Systolic Design of MIMO Lattice Detection and Channel Modeling for Wireless Communication Systems
Oct 23, 2012
from 10:00 AM to 12:00 PM
|Where||Engr. IV Bldg. Faraday Room 67-124|
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Advisor: Prof. Kung Yao
Two independent but equally challenging problems in the wireless communication systems are considered. First, the systolic design of the Multiple-input, multiple-output (MIMO) lattice reduction-aided detection is proposed. MIMO lattice-reduction-aided detection (LRAD) has been shown to be an effective low-complexity method with near-ML performance. However, lattice reduction needs to be performed as channel state changes. As the channel change rate is high, or a large number of channel matrices need be processed such as in a MIMO-OFDM system, a fast-throughput algorithm and the corresponding implementation structure are needed for real-time applications. In this dissertation we advocate the use of systolic array architectures for MIMO receivers, and in particular we exhibit one of them based on LRAD. The “LLL lattice reduction algorithm” and the ensuing linear detections or successive interference cancellations can be located in the same array, which is considerably hardware-efficient. Two modified LLL algorithms suitable for parallel processing are considered here for the systolic design, LLL algorithm with full-size reduction and all-swap lattice-reduction algorithm. In order to simplify the systolic array design, we replace the Lovász condition in the definition of LLL-reduced lattice with the looser Siegel condition and limit the range of μ value. Simulation and FPGA emulation results show that the proposed systolic LLL is 1.6 time faster than the conventional LLL while the bit-error-rate performance of LRAD is still maintained with these relaxations.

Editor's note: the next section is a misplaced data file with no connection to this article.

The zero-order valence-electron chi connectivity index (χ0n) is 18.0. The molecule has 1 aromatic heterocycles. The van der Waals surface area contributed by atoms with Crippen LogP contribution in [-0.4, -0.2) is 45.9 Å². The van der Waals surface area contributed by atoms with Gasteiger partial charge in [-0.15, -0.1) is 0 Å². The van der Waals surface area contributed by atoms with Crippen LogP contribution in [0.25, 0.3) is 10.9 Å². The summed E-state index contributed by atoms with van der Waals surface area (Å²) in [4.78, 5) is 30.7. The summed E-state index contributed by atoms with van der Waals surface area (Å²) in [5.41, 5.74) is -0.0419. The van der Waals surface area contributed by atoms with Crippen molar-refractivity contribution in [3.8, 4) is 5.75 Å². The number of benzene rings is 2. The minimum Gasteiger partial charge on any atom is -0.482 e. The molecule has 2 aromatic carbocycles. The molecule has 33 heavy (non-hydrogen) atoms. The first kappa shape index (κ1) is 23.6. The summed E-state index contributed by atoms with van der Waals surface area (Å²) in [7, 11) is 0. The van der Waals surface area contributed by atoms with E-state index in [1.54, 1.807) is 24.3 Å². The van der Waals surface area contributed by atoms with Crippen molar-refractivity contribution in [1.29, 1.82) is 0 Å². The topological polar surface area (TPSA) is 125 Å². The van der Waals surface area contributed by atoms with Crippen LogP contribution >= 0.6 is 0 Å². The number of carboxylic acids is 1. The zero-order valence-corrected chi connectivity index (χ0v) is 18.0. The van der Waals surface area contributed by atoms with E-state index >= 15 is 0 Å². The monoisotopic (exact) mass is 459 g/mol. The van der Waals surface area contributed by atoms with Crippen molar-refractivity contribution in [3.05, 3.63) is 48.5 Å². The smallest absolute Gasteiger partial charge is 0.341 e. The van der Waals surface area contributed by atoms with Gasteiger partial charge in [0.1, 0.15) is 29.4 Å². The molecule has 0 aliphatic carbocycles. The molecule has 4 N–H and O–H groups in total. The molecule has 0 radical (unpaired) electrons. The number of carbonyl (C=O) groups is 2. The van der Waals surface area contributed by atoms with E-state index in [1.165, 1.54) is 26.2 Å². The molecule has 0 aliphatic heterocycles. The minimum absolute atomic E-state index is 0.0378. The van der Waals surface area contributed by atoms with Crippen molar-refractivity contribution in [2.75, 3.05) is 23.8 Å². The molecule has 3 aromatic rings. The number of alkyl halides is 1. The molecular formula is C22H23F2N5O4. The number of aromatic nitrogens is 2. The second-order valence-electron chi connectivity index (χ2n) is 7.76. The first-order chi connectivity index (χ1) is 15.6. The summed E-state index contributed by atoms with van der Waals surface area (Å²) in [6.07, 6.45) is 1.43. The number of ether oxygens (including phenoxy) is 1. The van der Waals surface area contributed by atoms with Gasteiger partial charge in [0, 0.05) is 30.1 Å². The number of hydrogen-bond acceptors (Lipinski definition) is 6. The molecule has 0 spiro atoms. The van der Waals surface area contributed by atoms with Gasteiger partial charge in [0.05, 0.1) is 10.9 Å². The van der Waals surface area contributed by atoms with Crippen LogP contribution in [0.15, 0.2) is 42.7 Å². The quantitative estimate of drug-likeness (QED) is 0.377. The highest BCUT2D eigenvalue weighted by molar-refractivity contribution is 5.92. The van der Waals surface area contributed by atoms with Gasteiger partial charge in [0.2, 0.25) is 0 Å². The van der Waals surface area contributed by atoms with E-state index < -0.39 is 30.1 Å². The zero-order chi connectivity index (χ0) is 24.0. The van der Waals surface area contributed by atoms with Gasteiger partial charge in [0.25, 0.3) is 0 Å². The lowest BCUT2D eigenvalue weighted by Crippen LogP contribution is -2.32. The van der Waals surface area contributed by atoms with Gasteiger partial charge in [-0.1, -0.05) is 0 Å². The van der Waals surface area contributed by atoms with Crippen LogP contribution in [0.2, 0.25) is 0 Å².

Second, we consider the modeling of fading channels under abrupt changes. Fading channel is generally nonstationary in time, especially when there are moving objects near the field of transmission. The statistics of the channel are changing due to the temporal and spatial inhomogeneity. To characterize the temporal variation of the channel, short-term statistics need to be estimated. Instead of estimating the statistics over a fixed short period, we applied the Bayesian change point detection (CPD) for five common channel models to capture the locations of changes in time. The detected change points partition the channel into segments that are characterized by different parameters. We also derive the MAP and MMSE estimators for the model parameters of each segment based on the intermediate results of CPD. Therefore, once a change is detected, the parameters are obtained immediately. Test results on 802.11n channel simulator and channel measurement show the effectiveness of the CPD and the proposed estimators.
Ni-Chun Wang is currently a Ph.D. candidate in Electrical Engineering Department, University of California, Los Angeles. In 2009, he joined Qualcomm CDMA Technologies Inc, as an intern, where he worked on LTE/WiMAX channel estimation. Mr. Wang received the Taiwan Merit Scholarship from 2005 to 2009 and International Scholarships by Phi Beta Kappa Alumni of Southern California in 2009. He received the Best Paper Award from Journal of Communications and Networks in 2012.